Online Pricing: Well, Who Knows?
I read “Doubling SaaS Revenue by Changing the Pricing Model.” If you are involved in charging for online pricing, you will want to work through this write up by the founder of Kalzumeus Software. What makes the article valuable is its real world data. The article describes a “highly configurable pricing plan” with a low-cost option model which, based on the author’s analysis, is inefficient. The revenue friction is that low-ball customers cost more to support than informed customers. The “free” crowd will find the Kalzumeus analysis disturbing.
The path to pricing happiness according to the write up is via a hybrid approach. The trick is to use a tiered pricing plan with options. Listen to the Kalzumeus argument. Note: we tidied up the grammar for clarity.
The advice … was that Server Density switches to a SaaS pricing model with 3 or 4 tiers segmented loosely by usage, and break with the linear charging. The advantages [of this approach are]:
Trivial to buy for non-technical stakeholders: name the plans correctly and they won’t even need to count servers to do things correctly. (“We’re an enterprise! Of course we need the Enterprise plan!”)
Predictable pricing. You know that no matter what the system admins do this month, you’re likely to end up paying the same amount.
Fewer decisions. Rather than needing to do capacity planning, gather data internally, and then use a custom-built web application to determine your pricing, you can just read the grid and make a decision in 30 seconds.
More alignment with business goals. Unless you own a hosting company, “number of servers owned” is not a metric your CEO cares about. It only tends to weakly proxy revenue. Yes, in general, a company with 10 servers tends to have more commercial success than a company with 1 server, but there are plenty of single-server companies with 8 figures of revenue.
The Kalzumeus article includes some real world data and information about the “pull” of the case example's “highly configurable pricing plan” and the revised “tiered plan.” The net of the numbers in my opinion is that charging more steers commercial and serious customers to a service level more in line with the customers’ cost goals. The flip side, in my opinion, is more important; that is, a business or serious customer is likely to be a prospect for for-fee services and support. Support and service are the handmaidens of profitability for some online businesses. Free sounds so darned good that the cheerleading makes it difficult to concentrate on the economics of support for the free user segment.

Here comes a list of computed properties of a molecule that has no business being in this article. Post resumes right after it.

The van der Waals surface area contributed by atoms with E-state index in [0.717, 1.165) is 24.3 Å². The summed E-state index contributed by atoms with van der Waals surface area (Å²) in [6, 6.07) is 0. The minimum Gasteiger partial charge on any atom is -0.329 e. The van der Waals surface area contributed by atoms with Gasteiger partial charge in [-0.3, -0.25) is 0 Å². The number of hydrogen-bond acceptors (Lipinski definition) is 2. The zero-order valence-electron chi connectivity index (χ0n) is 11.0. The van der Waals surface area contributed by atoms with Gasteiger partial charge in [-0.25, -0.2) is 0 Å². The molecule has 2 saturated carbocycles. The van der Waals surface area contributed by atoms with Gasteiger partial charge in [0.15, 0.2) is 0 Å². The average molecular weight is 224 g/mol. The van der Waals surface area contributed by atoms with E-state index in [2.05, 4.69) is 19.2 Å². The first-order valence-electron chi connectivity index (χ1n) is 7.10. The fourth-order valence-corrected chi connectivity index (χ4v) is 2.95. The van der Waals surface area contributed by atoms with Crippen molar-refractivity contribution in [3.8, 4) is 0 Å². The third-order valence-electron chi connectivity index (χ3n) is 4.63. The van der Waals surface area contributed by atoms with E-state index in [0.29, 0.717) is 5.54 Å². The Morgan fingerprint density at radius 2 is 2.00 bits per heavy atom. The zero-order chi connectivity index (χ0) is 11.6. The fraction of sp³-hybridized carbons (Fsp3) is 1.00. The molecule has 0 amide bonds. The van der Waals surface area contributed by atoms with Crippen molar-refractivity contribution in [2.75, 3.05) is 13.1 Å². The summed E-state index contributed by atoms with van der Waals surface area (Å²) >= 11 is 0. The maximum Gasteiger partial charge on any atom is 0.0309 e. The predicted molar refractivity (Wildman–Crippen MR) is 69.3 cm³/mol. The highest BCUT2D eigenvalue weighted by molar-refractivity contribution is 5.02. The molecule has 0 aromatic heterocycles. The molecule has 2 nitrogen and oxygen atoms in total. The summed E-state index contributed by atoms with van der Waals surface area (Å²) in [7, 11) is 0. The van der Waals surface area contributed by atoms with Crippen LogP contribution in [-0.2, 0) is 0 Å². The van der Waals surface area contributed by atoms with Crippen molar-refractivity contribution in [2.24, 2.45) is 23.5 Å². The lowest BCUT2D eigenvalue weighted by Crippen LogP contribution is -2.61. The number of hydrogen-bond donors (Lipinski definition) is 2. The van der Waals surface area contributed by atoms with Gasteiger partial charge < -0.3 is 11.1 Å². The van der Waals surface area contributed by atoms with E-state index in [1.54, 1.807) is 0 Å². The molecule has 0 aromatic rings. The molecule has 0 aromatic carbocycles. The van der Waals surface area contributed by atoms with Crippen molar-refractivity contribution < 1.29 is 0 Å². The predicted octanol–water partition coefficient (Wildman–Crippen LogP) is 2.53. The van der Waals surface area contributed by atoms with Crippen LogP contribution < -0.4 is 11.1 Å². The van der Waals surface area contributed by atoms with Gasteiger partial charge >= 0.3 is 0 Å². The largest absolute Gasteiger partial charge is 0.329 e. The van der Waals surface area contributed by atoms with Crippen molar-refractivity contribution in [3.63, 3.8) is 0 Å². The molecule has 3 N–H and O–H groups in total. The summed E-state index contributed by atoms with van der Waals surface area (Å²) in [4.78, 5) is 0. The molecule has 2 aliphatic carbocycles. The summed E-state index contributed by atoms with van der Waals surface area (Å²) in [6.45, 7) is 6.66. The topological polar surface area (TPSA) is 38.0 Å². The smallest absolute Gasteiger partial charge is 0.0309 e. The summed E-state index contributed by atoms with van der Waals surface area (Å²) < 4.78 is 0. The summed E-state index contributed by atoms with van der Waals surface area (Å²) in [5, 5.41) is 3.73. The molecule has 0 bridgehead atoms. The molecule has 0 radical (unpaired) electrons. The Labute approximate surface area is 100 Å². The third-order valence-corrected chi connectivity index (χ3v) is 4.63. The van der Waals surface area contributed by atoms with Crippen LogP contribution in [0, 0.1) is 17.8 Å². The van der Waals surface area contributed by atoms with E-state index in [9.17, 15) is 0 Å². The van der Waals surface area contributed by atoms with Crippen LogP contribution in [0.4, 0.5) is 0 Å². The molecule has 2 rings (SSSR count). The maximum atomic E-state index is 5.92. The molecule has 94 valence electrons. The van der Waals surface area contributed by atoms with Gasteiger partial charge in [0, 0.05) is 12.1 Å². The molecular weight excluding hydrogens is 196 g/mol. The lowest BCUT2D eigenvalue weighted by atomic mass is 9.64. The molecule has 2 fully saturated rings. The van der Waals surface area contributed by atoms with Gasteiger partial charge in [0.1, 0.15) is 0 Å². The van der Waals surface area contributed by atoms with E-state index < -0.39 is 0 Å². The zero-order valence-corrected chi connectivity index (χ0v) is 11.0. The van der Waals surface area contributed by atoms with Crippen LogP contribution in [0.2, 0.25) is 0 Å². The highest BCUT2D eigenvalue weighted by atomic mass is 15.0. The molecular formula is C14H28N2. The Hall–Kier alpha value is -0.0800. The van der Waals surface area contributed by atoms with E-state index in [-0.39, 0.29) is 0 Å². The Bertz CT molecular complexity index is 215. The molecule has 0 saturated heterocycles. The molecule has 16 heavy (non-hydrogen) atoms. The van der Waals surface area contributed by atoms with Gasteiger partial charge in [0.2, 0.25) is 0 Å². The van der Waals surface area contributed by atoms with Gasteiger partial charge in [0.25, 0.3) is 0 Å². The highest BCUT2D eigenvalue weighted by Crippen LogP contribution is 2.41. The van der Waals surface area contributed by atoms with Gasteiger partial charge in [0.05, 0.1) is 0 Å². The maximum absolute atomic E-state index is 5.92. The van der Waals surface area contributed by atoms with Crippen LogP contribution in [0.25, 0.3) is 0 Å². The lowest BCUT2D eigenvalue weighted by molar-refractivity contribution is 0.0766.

There are some interesting challenges in pricing. The write up does not dig into the upsides and downsides of options. Search and content processing vendors have put themselves in a position which some whiz kids think are flexible, peril free, and magnetic. In short, some search and content processing vendors do not have a pricing method which works in a reliable manner.
Let’s look at a few real life examples and then take a no holds barred look at what works and what does not work.
First, consider the appliance vendors. Search appliances have been around a long time. Google rolled out its first appliance in 2004. When it appeared, Thunderstone and Index Engines were selling appliances. I have not been able to determine if Thunderstone developed the first search appliance. Search appliance pricing is based on the taxi meter method of charging. Now vendors mask the taxi meter model in a number of clever ways, but once the “limit” of the appliance is reached, the customer can buy or license another appliance. Appliances are expensive to use when the volume of data grows rapidly. You can check this effect by contacting an appliance vendor and requesting pricing for units which can handle one million documents and 100 million documents. If you don’t fancy phone time with a sales representative, you can get prices for the Google Search Appliance from GSA Advantage. The prices go through the roof when one buys post sale service and support, clustering, and fail over. The taxi meter pricing model means that once the system gets running, licensees pay to process more documents. In my experience, most customers with large amounts of textual information to process do not like taxi meters.